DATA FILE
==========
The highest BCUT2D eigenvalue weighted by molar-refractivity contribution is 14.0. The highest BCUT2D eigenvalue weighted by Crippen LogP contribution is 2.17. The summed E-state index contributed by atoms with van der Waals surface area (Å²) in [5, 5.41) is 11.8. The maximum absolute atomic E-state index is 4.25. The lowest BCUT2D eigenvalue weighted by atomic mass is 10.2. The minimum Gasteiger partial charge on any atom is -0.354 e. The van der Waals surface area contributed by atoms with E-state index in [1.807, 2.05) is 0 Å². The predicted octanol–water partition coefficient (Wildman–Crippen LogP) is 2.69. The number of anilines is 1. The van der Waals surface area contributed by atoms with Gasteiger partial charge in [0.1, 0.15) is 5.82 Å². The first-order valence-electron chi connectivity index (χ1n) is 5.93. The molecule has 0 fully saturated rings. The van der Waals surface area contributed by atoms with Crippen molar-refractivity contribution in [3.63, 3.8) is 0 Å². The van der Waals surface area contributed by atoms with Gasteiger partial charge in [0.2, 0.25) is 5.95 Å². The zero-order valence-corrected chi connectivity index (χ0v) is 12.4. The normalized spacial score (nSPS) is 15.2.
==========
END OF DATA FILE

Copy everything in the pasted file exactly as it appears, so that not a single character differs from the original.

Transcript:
The highest BCUT2D eigenvalue weighted by molar-refractivity contribution is 14.0. The highest BCUT2D eigenvalue weighted by Crippen LogP contribution is 2.17. The summed E-state index contributed by atoms with van der Waals surface area (Å²) in [5, 5.41) is 11.8. The maximum absolute atomic E-state index is 4.25. The lowest BCUT2D eigenvalue weighted by atomic mass is 10.2. The minimum Gasteiger partial charge on any atom is -0.354 e. The van der Waals surface area contributed by atoms with E-state index in [1.807, 2.05) is 0 Å². The predicted octanol–water partition coefficient (Wildman–Crippen LogP) is 2.69. The number of anilines is 1. The van der Waals surface area contributed by atoms with Gasteiger partial charge in [0.1, 0.15) is 5.82 Å². The first-order valence-electron chi connectivity index (χ1n) is 5.93. The molecule has 0 fully saturated rings. The van der Waals surface area contributed by atoms with Crippen molar-refractivity contribution in [3.63, 3.8) is 0 Å². The van der Waals surface area contributed by atoms with Gasteiger partial charge in [0.2, 0.25) is 5.95 Å². The zero-order valence-corrected chi connectivity index (χ0v) is 12.4. The normalized spacial score (nSPS) is 15.2.